While I'm in my late 20s and more drawn to Call of Duty, the Batman Arkham series, or Assassin's Creed and the like, this game looks awesome.

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Wednesday, March 5, 2014

If You Like Video Games, You Should Go To This Event

Posted By on Wed, Mar 5, 2014 at 3:00 PM

Flier for Serenade at the Arcade - THE ALAMEDA MUSIC PROJECT
  • The Alameda Music Project
  • Flier for Serenade at the Arcade

Remember when we told you about The String Arcade -- the string quartet that's releasing a CD entirely made up of orchestral covers of video game songs?

Well, the album is finished, and they're throwing an epic release party to celebrate.

Called "A Serenade at the Arcade," the party will take place at Rhythmix Cultural Works in Alameda from 7 p.m.-9:30 p.m. on March 7. It will feature several rooms with arcade and console games, as well as live performances from the quartet playing the music from the CD, from video games such as Tron, Minecraft, and Sonic the Hedgehog 2. Also performing will be Steve Kirk and Nils Frykdahl, whose voices you may have heard on the soundtrack of the game Scurvy Scallywags.

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Monday, January 20, 2014

Video Game Music Gets a String
Quartet Makeover

Posted By on Mon, Jan 20, 2014 at 8:00 AM

Even if you haven't played Mario Brothers in years, you likely remember the music just as much as the images -- you can hear the music now, can't you?

Video game music composer Dren McDonald creates these electronic sounds for various games, but it was his passion for other music, specifically string music, that got him wondering -- "What music would I make right now, if I could make anything?"

During the time he was debating this question, an opportunity to help fundraise for the Alameda Music Project -- an after-school music program -- emerged. But he knew a CD of him playing string quartet music wasn't going to sell.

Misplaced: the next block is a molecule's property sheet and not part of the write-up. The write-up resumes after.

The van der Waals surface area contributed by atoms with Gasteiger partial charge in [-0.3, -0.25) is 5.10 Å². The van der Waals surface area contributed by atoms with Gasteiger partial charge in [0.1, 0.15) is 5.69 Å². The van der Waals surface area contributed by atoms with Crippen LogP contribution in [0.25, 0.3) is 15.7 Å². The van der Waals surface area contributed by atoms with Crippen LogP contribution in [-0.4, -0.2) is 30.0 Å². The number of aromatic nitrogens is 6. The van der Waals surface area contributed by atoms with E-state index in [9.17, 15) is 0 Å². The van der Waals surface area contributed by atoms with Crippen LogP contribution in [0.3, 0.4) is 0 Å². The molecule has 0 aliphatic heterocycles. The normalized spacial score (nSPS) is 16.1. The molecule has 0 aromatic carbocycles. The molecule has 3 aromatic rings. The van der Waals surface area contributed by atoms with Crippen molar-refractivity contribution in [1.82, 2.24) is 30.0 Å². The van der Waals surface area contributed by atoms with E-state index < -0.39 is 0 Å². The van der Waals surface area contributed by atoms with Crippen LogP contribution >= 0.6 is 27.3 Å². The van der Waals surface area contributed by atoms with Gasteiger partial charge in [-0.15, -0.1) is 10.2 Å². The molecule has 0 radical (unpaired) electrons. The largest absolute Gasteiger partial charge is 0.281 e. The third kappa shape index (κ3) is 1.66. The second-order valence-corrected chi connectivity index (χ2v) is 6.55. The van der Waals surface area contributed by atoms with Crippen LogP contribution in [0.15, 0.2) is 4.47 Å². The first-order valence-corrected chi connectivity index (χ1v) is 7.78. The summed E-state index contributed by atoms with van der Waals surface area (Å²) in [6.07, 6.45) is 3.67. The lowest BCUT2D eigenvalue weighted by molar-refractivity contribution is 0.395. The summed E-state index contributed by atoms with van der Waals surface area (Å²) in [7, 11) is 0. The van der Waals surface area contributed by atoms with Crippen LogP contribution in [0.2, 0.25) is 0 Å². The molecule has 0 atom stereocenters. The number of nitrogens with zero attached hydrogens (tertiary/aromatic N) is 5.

McDonald says, "I started listening closely to some of my favorite game music from my youth (Altered Beast, Legend of Zelda, Galaga) and wondered how those might sound if arranged for string quartet."

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Thursday, December 5, 2013

SF State Students Pitch Social-Justice Video Game to CEOs and Politicians

Posted By on Thu, Dec 5, 2013 at 2:25 PM

Nicu Listana, co-creator of new game Founder's Quest, strikes a pose in D.C.
  • Nicu Listana, co-creator of new game Founder's Quest, strikes a pose in D.C.

Social justice and gaming don't seem to have too much in common. In fact, we're willing to venture that if placed in a Venn diagram, the overlap would be a small sliver between those circles.

But the first ever ESA LOFT Video Game Innovation fellowship was poised to change all that. Pseudo youngsters ages 14-25 were asked to create video games that could solve problems within their communities. The winners each got $1,000 to develop their concept and a trip to Washington D.C. to hobnob with political movers and shakers.

We caught up with San Francisco residents who are part of this fellowship, Nicu Listana and John Funtanilla, in the first wake of their White House foray this afternoon.